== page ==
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Bánh Mì, Bánh You

Bánh Mì, Bánh You

A culinary expedition with Mike Wolf

I believe the food tastes a little better when you have to search a little harder to find it. If I had listened to the grating voice of my Google Maps app while on the search to find Kiên Giang, a vaunted Vietnamese restaurant in West Nashville, I would have just plowed into a grove of trees perched next to the 6000 block of Charlotte Avenue. All I could do was roll the window down, follow my nose and do the logical thing: keep driving.

As I pulled into the parking lot of the large strip mall housing Lucky Bamboo and K&S World Market—a great spot for exotic produce, fish, and hard-to-find condiments while you’re in the neighborhood—I finally spotted Kiên Giang and its ample parking lot in the far southeast corner. For reference, think of KG as residing behind Best of India and Las Palmas, both of which face Charlotte Avenue.

Now that I found my destination, I was hungry to dive in. Kiên Giang—named after a province in the Mekong Delta region of Vietnam—has been feeding West Nashville for over 15 years, and their extensive menu, which includes everything from Pho, spring and egg rolls of many varieties, bánh xèo (Vietnamese pancake dishes), rice noodle bowls, and plenty of variations on the Vietnamese classic bánh mì sandwich, will leave your head spinning with options. This is a place you go to with a group of friends, order a ton of food, and pass plates around to sample the many tastes of Vietnam and beyond.

Though they were out of Tiger beer—the perfect pairing for this feast, with its mildly bitter backbone—they had plenty of cold Kirin on hand, and a replay of the previous night’s Denver Broncos game on the big screen facing the dining room, making this a sly spot to watch football and fill up on food on a Sunday afternoon. I started with some Bì Cuôn (pork skin spring rolls), wrapped with vermicelli noodles, greens, mint and served with a peanut dipping sauce, and was impressed by the combination of savory and refreshing.

Next up was their version of the timeless Bành Mì sandwich, of which they have seven different options to choose from. I went with the classic barbecue pork version, though next time I’ll be eyeing the Bánh Mì Xíu Mai (meatballs with a tomato-based sauce), or the “Pha Lau” sandwich consisting of pig ears and stomach braised in a spicy broth and served on a baguette. My tried-and-true version was delicious, one of the best I’ve had in town with Eastside Bánh Mì and InterAsian Market near the top of the list as well. There was a light crunch from the vegetables and herbs, umami from the savory pork, and just enough give in the bread to hold the whole glorious mess together. To save room for a healthy portion of lemongrass-accented beef with rice noodles and trimmings, I elected to save the other half of my sandwich for a midnight snack.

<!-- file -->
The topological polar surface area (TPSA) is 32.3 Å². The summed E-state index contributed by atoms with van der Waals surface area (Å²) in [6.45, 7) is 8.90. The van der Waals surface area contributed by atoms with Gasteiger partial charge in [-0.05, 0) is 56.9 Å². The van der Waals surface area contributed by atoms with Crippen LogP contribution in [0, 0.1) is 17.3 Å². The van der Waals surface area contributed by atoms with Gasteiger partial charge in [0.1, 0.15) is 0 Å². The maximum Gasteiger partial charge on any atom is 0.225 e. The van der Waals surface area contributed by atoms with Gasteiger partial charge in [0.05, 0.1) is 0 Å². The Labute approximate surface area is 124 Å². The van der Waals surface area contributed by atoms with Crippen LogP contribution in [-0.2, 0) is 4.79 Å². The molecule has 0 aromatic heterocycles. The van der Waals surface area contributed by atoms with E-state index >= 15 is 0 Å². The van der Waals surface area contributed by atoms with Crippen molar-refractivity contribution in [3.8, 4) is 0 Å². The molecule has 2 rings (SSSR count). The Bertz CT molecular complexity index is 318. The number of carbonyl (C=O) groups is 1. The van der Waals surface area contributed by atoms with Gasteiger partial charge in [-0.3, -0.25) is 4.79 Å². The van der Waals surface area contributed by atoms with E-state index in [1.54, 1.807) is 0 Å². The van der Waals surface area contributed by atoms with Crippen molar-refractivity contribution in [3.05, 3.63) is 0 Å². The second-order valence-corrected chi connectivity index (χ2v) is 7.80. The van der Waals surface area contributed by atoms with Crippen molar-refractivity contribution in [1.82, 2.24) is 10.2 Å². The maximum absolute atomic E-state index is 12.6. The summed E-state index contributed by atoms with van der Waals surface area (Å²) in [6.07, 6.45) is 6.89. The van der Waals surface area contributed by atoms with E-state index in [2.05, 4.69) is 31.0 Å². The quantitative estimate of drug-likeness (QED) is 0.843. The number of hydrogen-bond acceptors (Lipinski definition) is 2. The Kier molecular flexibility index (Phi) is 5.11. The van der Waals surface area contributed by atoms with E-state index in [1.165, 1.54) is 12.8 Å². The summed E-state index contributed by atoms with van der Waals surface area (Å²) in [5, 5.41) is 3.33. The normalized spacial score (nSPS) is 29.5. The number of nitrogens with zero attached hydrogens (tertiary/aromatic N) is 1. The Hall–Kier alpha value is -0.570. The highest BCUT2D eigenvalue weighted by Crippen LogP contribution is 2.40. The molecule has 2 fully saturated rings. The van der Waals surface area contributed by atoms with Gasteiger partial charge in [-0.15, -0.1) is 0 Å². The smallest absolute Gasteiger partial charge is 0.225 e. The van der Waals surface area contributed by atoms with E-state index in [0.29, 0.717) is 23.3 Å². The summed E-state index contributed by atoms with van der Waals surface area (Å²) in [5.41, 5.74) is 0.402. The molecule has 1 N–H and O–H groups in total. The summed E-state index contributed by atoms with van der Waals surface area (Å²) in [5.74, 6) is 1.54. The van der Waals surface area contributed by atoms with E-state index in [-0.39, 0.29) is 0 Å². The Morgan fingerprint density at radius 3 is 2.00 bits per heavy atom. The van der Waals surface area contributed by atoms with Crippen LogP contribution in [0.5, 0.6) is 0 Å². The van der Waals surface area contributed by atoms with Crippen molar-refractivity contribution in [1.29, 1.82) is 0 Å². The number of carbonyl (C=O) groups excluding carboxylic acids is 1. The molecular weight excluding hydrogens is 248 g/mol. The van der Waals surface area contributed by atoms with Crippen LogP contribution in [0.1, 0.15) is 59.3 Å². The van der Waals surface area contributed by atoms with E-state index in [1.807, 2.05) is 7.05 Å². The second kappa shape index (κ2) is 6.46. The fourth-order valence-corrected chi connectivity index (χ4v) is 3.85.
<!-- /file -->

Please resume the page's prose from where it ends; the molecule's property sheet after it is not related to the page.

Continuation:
My piled-high bowl of vermicelli noodles, bamboo shoots, herbs, and lemongrass beef was the perfect finish to my midday Vietnamese feast. If I felt the urge to kick up the spice or umami, the table was piled with homemade hot sauces and fish sauce, along with a few other mysterious bottles of flavor-boosting concoctions. Dining at Kiên Giang is a true choose-your-own-adventure with an array of entree options, sauces to dot here and there, and cold beer (along with fresh juice-based non-alcoholic offerings and iced coffees) at the ready. There are light and simple offerings of tofu and steamed rice, along with more complex dishes like the Bún Riêu, a combination of minced shrimp, crab, egg paste vermicelli tomato soup served with pigs feet, blood cube and Vietnamese pork rolls.

Apparently good things come to those who search for them and coming upon Kiên Giang in a nondescript strip mall in West Nashville is like finding a nearly hidden gem in a city ostensibly filled with them. This is a place where you can dine dozens of times and never have the same experience. The service was so friendly and attentive, I couldn’t even pretend to be mad that they were out of Tiger beer. My server even consulted with me on how best to structure the feast so there wasn’t too much food on the table at once for the quiet, hungry American. Next time, I’ll be back with 6-8 of my closest, hungriest friends, because that’s the only way I’m going to make it through this glorious menu.